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John Vincent Atanasoff
On October 4, 1903 John Vincent Atanasoff was born in Hamilton, New York. His father Ivan Atanasoff was an electrical engineer while his mother, Iva Lucena Purdy was a mathematics schoolteacher. During his early years John was an excellent student and had in interest in sports. It wasn’t until his father purchased a Dietzgn slide rule to help him in his job that John grew an interest in math. John was fascinated by the mathematics tool as soon enough at only the age of 9, with the help of his mother, he read multiple college-level math books and became familiar with differential equations, logarithms, and other advanced math concepts.
In 1919, his family moved to Old Chicora, Florida where John attended high school at Mulberry High school. He completed high school in 2 years and got his diploma at the age of 15. At this point John knew he wanted to study theoretic physics in college. In 1921 he attended the University of Florida, but since the university didn’t offer theoretic physics, John studied electrical engineering. In 1925, John graduated with straight A’s and earned a Bachelor of Science in electrical engineering. For his master’s degree, John attended Iowa State College, which at the time was known for its excellent engineering and science program. He graduated in June of 1926 with a Masters of Science in mathematics. At Iowa State College, he also met Lura Meeks who would soon become his wife. Later in 1929, in pursuit of a Ph. D, John enrolled at the University of Wisconsin as a doctoral student in theoretical physics. In his time at the University of Wisconsin, Atanasoff dealt with the Monroe calculator, an advanced calculator at the time. He soon experienced the difficulty of functioning the calculator. After receiving his Ph.D. in theoretic physics, John set back to Iowa State College with intentions to create a better computing machine.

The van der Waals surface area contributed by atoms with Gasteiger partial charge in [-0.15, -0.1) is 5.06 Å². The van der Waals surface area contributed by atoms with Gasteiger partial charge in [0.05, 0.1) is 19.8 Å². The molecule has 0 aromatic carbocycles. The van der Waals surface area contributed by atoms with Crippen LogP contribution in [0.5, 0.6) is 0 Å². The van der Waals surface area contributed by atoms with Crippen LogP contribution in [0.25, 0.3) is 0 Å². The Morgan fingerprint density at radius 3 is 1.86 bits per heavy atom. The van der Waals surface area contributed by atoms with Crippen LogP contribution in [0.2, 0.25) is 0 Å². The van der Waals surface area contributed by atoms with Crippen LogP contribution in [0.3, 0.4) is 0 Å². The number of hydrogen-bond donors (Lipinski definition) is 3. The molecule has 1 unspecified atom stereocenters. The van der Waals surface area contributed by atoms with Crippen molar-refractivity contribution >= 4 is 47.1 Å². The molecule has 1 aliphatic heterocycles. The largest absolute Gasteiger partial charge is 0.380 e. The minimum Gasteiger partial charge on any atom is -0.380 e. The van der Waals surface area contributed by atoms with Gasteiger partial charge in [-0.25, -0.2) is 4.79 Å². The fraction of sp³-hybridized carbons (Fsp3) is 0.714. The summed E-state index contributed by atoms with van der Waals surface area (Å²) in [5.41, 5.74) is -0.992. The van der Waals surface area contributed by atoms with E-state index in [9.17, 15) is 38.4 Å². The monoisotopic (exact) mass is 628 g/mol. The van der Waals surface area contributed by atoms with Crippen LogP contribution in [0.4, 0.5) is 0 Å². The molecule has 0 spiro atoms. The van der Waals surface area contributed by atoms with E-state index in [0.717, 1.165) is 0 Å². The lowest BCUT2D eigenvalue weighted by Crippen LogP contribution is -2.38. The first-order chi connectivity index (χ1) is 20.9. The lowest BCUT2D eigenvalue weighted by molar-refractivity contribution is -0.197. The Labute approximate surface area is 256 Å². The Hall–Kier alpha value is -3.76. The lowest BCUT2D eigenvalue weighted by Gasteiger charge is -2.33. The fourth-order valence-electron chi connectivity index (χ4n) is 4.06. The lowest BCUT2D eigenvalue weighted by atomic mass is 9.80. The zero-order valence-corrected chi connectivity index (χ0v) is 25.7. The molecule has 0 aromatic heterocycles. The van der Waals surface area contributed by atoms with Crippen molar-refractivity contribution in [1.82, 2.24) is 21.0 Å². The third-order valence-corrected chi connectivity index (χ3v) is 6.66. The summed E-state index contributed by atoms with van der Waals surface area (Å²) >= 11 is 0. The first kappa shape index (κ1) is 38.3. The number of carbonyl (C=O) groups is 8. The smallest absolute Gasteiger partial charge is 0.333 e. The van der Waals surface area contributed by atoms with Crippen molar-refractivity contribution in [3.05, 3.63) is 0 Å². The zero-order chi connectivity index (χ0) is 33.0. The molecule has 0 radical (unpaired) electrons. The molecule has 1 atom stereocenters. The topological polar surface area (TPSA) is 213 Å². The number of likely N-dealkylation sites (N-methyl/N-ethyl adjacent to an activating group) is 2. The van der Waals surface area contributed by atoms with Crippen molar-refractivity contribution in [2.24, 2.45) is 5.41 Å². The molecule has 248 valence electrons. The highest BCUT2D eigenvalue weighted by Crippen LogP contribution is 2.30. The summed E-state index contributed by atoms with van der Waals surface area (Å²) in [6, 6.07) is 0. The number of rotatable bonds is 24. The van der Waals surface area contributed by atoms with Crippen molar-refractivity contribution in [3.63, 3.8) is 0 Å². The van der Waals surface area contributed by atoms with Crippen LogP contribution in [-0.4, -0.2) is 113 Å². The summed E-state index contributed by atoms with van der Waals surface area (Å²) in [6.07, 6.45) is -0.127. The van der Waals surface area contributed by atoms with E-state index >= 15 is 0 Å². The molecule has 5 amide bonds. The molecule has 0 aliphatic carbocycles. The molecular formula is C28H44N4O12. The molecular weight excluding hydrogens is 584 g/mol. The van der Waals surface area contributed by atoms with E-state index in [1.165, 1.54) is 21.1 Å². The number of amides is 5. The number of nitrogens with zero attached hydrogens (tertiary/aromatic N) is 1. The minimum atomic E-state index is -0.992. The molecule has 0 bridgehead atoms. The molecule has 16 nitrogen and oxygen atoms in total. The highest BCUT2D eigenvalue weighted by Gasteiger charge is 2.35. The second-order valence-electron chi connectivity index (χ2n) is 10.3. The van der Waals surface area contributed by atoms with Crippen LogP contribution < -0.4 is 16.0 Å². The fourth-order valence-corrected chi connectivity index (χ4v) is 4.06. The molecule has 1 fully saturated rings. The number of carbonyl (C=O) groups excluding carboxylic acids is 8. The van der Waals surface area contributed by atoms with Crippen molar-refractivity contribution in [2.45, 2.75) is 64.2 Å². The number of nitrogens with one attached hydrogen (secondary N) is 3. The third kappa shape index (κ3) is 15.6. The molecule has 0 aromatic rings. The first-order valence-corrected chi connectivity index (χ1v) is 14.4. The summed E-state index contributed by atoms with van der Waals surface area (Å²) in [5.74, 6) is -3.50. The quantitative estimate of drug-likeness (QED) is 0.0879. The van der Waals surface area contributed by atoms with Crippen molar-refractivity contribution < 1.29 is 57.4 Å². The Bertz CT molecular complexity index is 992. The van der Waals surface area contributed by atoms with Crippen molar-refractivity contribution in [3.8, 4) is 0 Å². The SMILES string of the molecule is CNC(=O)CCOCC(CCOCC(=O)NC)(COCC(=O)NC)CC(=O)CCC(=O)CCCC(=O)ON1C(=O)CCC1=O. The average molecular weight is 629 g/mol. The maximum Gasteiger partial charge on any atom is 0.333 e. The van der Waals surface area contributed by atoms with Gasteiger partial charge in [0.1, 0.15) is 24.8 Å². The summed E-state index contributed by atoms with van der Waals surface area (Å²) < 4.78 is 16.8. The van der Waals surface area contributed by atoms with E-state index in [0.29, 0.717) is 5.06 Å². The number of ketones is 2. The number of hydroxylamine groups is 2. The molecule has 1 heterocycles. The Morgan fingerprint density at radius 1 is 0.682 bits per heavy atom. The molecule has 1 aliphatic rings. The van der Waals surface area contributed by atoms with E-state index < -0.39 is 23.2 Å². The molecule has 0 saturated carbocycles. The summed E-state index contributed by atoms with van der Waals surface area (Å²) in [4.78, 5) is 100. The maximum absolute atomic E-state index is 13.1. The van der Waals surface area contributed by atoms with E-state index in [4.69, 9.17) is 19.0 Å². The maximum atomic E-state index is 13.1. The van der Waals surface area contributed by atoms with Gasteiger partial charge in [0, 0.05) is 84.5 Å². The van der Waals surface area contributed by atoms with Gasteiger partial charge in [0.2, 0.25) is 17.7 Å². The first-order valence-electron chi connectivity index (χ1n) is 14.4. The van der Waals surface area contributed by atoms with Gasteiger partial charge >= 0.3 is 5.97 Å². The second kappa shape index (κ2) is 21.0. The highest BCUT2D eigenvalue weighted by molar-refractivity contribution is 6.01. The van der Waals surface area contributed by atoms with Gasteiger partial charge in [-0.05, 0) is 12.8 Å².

Works Cited
Individual found in this source: “John Vincent Atanasoff.” Paul Allen. N.p., n.d. Web. 22 Sept. 2018.
<hhtps://www.thocp.net/biographies/atanasoff_john.html>
“History of Computers and Computing, People, John Atanasoff.” History of Computers and Computing,
Birth of the Modern Computer, Electronic Computer, Manchester Small Scale Experimental
Machine. N.p., n.d. Web. 22 Sept. 2018. <http://historycomputer.com/People/AtanasoffBio.html>
“John Vincent AtanasoffThe Father of the Computer(October 4, 1903 – June 15, 1995).” Xu Bing: Square
Word Calligraphy Classroom – The Miriam and Ira D. Wallach Art Gallery. N.p., n.d. Web. 22
Sept.2018. <http://www.columbia.edu/~td2177/JVAtanasoff/JVAtanasoff.html>.

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